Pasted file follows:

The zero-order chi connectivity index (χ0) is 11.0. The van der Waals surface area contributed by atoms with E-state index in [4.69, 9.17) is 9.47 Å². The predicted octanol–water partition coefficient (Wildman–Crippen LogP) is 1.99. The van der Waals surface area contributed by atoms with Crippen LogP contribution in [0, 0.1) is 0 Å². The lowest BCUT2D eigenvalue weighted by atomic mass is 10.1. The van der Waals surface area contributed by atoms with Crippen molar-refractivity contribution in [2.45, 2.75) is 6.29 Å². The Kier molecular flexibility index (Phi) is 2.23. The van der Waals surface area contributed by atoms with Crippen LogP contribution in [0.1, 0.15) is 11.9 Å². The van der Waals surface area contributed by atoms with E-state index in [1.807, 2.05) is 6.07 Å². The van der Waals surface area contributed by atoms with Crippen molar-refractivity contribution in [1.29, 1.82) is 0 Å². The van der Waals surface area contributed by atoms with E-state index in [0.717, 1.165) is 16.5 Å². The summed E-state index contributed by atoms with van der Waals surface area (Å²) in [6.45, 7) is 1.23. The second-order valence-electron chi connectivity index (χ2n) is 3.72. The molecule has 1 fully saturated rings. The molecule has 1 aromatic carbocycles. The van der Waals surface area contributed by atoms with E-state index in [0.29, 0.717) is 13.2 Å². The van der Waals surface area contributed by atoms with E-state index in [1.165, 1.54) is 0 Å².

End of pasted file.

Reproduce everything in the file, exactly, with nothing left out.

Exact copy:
The zero-order chi connectivity index (χ0) is 11.0. The van der Waals surface area contributed by atoms with E-state index in [4.69, 9.17) is 9.47 Å². The predicted octanol–water partition coefficient (Wildman–Crippen LogP) is 1.99. The van der Waals surface area contributed by atoms with Crippen LogP contribution in [0, 0.1) is 0 Å². The lowest BCUT2D eigenvalue weighted by atomic mass is 10.1. The van der Waals surface area contributed by atoms with Crippen molar-refractivity contribution in [2.45, 2.75) is 6.29 Å². The Kier molecular flexibility index (Phi) is 2.23. The van der Waals surface area contributed by atoms with Crippen LogP contribution in [0.1, 0.15) is 11.9 Å². The van der Waals surface area contributed by atoms with E-state index in [1.807, 2.05) is 6.07 Å². The van der Waals surface area contributed by atoms with Crippen molar-refractivity contribution in [1.29, 1.82) is 0 Å². The van der Waals surface area contributed by atoms with E-state index in [0.717, 1.165) is 16.5 Å². The summed E-state index contributed by atoms with van der Waals surface area (Å²) in [6.45, 7) is 1.23. The second-order valence-electron chi connectivity index (χ2n) is 3.72. The molecule has 1 fully saturated rings. The molecule has 1 aromatic carbocycles. The van der Waals surface area contributed by atoms with E-state index in [0.29, 0.717) is 13.2 Å². The van der Waals surface area contributed by atoms with E-state index in [1.165, 1.54) is 0 Å².